Summer time and the midges are biting, but there’s no need to go to hospital. Pictures by Bill Heaney

By Lizzie Healey

Summer has arrived at last and although most of us love the warmer weather, the change in temperature can bring along many health risks.

Very few of these simple summer health conditions need a trip to A&E and the Health Board is urging patients to seek treatment in the right place.

Last summer, local hospitals saw a 58% rise in people attending A&E with simple insect bites and stings.

Dr Linda de Caestecker, NHSGGC’s Director of Public Health said: “Many patients attending A&E in the summer months have simple stings and bites. Clearly, unless these cause a severe reaction such as anaphylaxis, they can be treated at home, by a pharmacist or at one of our MIUs.

“By following very simple guidelines, most stings can be treated at home. Traditional home remedies, such as vinegar and bicarbonate of soda should be avoided as they’re unlikely to help.”

To treat an insect bite or sting:

  • Remove the sting or tick if it’s still in the skin.
  • Wash the affected area with soap and water.
  • Apply a cold compress (such as a flannel or cloth cooled with cold water) or an ice pack to any swelling for at least 10 minutes.
  • Raise or elevate the affected area if possible, as this can help reduce swelling.
  • Avoid scratching the area, to reduce the risk of infection.
  • Avoid traditional home remedies, such as vinegar and bicarbonate of soda, as they’re unlikely to help.
  • The pain, swelling and itchiness can sometimes last a few days. Ask your pharmacist about over-the-counter treatments that can help, such as painkillers, creams for itching and antihistamines.  

Last summer alone, 1239 patients people a day attended one of the local A&E or Minor Injuries Units – an overall rise of 4% on 2017.

Dr de Caestecker added: “Hospitals are very busy places all year round, not just in Winter and A&E staff deal with life threatening emergencies, like strokes and heart attacks. People suffering from summer symptoms like dehydration, stings and hayfever should treat themselves at home or visit their local pharmacy.

“Pharmacists are available on your local high street and are trained clinicians who can provide expert advice on how to help manage illnesses, as well as providing guidance on the best treatments.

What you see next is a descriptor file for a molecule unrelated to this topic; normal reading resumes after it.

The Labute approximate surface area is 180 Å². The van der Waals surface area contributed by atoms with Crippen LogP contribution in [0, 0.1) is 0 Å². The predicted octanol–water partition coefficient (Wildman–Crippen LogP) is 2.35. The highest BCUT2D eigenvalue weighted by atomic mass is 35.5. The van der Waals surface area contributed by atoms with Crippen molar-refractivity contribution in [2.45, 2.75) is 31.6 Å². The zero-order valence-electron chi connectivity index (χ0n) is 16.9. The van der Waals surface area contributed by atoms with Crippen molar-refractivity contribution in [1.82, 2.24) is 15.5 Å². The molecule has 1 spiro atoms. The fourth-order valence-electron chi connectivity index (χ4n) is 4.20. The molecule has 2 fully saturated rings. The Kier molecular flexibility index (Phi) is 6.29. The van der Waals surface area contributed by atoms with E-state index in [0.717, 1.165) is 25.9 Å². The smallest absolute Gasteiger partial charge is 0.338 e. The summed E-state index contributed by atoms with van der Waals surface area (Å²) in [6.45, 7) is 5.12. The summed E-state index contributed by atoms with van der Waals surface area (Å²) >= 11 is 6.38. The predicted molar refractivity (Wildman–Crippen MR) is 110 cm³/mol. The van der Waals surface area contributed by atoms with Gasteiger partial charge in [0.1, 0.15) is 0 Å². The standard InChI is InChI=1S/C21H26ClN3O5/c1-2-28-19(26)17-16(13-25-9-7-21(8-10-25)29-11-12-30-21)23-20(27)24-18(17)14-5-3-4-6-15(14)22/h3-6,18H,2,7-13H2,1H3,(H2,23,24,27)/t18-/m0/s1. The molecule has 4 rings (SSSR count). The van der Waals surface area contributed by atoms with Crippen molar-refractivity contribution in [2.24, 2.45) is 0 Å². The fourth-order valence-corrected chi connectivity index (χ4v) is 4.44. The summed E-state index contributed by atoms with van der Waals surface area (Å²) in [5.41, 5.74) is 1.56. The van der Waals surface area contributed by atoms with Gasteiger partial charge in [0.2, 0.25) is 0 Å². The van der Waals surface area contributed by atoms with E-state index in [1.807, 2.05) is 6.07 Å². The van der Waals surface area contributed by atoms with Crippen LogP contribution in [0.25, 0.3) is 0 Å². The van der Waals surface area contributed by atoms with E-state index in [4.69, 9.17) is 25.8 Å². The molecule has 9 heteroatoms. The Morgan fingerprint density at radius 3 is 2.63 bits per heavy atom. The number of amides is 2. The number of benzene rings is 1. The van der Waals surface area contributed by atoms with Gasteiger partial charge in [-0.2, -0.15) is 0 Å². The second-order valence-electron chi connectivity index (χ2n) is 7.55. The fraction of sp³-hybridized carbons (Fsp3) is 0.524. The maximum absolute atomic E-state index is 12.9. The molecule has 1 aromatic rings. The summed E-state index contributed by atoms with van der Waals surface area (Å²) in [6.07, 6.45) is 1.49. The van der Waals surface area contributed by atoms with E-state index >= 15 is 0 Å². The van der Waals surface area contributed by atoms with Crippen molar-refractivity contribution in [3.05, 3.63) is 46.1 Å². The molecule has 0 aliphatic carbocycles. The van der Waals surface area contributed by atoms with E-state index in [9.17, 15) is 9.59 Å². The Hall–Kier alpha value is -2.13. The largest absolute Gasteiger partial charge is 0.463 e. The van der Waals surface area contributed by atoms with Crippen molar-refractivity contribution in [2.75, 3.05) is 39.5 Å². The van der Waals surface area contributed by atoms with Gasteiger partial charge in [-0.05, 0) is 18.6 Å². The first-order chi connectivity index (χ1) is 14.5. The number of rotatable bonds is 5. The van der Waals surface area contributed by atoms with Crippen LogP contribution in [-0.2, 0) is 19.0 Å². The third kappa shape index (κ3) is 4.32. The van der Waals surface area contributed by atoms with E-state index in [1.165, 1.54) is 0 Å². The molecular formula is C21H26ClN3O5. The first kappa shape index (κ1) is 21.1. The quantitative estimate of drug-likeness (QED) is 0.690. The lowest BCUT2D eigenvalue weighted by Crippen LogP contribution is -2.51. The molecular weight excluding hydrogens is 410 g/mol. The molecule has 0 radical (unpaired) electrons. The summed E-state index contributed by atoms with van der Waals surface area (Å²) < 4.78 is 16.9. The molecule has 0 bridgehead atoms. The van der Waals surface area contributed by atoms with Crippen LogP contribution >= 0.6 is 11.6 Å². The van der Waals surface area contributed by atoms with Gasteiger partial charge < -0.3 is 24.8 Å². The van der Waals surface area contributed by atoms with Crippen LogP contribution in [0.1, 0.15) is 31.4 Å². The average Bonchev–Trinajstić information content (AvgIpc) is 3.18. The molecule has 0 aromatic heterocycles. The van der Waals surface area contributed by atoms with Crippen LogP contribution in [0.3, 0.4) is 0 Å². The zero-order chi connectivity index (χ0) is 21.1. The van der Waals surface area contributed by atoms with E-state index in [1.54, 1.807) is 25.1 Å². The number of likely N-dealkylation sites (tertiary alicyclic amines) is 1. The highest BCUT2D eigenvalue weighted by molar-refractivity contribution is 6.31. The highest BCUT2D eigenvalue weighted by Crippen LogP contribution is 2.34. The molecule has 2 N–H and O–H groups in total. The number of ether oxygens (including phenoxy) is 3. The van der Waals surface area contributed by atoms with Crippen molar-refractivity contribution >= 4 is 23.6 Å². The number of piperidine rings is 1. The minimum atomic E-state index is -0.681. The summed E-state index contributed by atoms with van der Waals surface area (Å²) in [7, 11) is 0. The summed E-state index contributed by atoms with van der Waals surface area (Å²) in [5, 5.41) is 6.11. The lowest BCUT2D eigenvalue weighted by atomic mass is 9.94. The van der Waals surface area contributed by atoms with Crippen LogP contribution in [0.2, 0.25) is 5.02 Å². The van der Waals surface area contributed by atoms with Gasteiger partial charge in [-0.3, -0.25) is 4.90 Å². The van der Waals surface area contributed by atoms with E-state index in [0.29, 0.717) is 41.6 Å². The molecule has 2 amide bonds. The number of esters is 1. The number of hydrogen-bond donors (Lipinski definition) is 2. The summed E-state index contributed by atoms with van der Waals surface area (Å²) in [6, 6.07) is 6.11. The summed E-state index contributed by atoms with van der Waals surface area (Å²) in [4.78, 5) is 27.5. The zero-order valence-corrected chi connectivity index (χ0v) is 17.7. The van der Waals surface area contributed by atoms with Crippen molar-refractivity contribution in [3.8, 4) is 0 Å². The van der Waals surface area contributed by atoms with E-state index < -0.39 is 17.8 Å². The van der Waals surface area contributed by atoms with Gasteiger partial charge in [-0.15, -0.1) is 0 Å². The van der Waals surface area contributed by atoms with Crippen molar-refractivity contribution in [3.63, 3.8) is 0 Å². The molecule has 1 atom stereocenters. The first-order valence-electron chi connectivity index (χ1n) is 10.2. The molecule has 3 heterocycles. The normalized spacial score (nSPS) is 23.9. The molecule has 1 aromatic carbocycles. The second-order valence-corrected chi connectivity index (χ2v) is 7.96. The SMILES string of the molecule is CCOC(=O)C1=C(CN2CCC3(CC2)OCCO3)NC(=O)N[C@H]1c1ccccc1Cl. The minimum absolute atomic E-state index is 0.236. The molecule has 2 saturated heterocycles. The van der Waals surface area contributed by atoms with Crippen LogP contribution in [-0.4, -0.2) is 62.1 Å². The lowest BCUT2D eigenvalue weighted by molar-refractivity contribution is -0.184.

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Not quite a scene from Havoc, but the danger of insect bites is still there wherever you go on holiday this year. Picture by Bill Heaney

“NHS Greater Glasgow and Clyde is in the fortunate position of having dedicated, nurse-led Minor Injury Units (MIUs) at Stobhill, the New Victoria and Vale of Leven Hospitals, where 100% of patients are usually seen and treated within four hours.

“MIUs can treat cuts and grazes, insect bites, minor burns, sprains and strains, limb injuries like a broken ankle, broken wrist etc and foreign bodies in ears or up noses.

However, they are unable to treat more serious conditions such as major injuries, poisoning, fever, breathing difficulties stomach pains, vomiting or diarrhoea, rashes or allergic reactions.”

There are four adult Emergency Departments within Greater Glasgow and Clyde – at the Queen Elizabeth University Hospital, Glasgow Royal Infirmary, the Royal Alexandra Hospital in Paisley and Inverclyde Royal Hospital in Greenock. All adult ED departments also have facilities to treat minor injuries but patients will always be seen quicker at the stand-alone MIUs.

Being prepared can prevent you feeling unwell and help to keep you safe this summer whether you are down at Brucehill Shore or Barcelona:

  • Ensure you wear cool clothing
  • Drink cold drinks regularly such as water or squash
  • Try and stay out of the heat between 11am to 3pm
  • Make sure you have a well-stocked medicine cabinet so you can self-treat if needed


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